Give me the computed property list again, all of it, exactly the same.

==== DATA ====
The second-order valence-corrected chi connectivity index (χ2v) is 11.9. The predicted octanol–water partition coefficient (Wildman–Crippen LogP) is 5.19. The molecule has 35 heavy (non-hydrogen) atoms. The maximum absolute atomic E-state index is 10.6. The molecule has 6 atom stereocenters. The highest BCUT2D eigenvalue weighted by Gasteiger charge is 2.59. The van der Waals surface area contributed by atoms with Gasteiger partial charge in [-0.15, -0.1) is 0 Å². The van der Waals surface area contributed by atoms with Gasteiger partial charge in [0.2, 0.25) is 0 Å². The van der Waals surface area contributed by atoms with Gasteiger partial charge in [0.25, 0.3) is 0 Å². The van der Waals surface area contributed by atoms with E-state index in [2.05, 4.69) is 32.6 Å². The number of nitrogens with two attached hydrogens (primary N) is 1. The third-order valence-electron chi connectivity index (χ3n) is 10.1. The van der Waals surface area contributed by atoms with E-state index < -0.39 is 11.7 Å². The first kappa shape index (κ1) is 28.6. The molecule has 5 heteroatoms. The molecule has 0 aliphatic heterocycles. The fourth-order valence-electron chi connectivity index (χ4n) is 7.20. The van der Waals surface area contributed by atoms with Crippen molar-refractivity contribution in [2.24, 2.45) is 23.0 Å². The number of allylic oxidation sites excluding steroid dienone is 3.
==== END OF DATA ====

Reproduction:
The second-order valence-corrected chi connectivity index (χ2v) is 11.9. The predicted octanol–water partition coefficient (Wildman–Crippen LogP) is 5.19. The molecule has 35 heavy (non-hydrogen) atoms. The maximum absolute atomic E-state index is 10.6. The molecule has 6 atom stereocenters. The highest BCUT2D eigenvalue weighted by Gasteiger charge is 2.59. The van der Waals surface area contributed by atoms with Gasteiger partial charge in [-0.15, -0.1) is 0 Å². The van der Waals surface area contributed by atoms with Gasteiger partial charge in [0.2, 0.25) is 0 Å². The van der Waals surface area contributed by atoms with Gasteiger partial charge in [0.25, 0.3) is 0 Å². The van der Waals surface area contributed by atoms with E-state index in [2.05, 4.69) is 32.6 Å². The number of nitrogens with two attached hydrogens (primary N) is 1. The third-order valence-electron chi connectivity index (χ3n) is 10.1. The van der Waals surface area contributed by atoms with E-state index < -0.39 is 11.7 Å². The first kappa shape index (κ1) is 28.6. The molecule has 5 heteroatoms. The molecule has 0 aliphatic heterocycles. The fourth-order valence-electron chi connectivity index (χ4n) is 7.20. The van der Waals surface area contributed by atoms with Crippen molar-refractivity contribution in [2.24, 2.45) is 23.0 Å². The number of allylic oxidation sites excluding steroid dienone is 3.